In light of the passage of Obamacare, today we continue our series on the television commercials for the 2010 Census with hospitals. According to the advertisement, an accurate census will make sure that everybody gets their "fair share." This emphasis on government dependence is shocking, especially when we consider that 85% of hospitals in the United States are privately run.
Nevertheless, many patients at private hospitals still rely on government-run Medicare and Medicaid to cover the costs of their care. These programs are funded from the Federal Insurance Contributions Act (FICA) payroll tax. If we consult actual census data of grants to the states for Medicare and Medicaid, we see wildly different rates of return versus what the states pay in to the system, given a 2.9% flat tax for all personal income.
Indeed, aid to states was only 63.6% of FICA receipts on average. The rest of the so-called "trust fund" is raided by Congress every year to pay for the ever-expanding federal bureaucracy. Worse still, the payments to states seem to have no correlation to the number of hospitals or the number of hospital beds per capita. Nor is greater funding allocated to states with large numbers of senior citizens. Of the ten states with the largest percentage of people over the age of 65, only four received more in direct aid than the national average.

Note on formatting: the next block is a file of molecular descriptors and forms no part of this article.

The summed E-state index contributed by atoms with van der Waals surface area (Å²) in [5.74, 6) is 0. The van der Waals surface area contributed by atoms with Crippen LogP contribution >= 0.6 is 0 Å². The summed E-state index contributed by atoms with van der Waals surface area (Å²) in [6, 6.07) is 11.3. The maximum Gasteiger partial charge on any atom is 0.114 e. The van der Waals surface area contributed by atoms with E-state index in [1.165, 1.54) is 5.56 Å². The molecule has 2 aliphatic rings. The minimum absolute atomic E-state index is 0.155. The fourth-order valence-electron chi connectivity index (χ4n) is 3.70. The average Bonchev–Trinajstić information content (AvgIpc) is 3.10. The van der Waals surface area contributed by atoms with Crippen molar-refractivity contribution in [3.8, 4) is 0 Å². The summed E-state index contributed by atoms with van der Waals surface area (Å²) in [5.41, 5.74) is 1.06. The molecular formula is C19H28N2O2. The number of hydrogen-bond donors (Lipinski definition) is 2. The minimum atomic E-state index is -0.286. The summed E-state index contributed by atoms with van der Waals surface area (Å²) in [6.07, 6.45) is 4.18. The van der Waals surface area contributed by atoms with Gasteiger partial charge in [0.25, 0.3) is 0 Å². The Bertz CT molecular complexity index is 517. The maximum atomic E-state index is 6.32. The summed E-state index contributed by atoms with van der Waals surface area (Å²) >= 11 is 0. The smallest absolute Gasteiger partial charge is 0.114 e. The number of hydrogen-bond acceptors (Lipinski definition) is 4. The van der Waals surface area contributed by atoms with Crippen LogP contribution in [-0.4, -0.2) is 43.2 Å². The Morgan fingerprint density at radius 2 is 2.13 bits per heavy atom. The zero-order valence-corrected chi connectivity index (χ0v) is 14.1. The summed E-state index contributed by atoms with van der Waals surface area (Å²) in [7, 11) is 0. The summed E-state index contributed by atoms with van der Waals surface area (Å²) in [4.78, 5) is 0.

The biggest losers are Nevada, Colorado, and Virginia. Each state gets back less than 30% of what they pay in payroll taxes. Florida also gets honorable mention as the state with the largest proportion of elderly citizens at 17.4%, but only a 42% return on payroll tax revenues. The biggest winners are Mississippi, New Mexico, West Virginia, and Maine, all with more than 100%. However, the last of these two do have large elderly populations. The state of Ohio is the closest to the national average, at 64.2%.
Click the map below to see where your state ranks!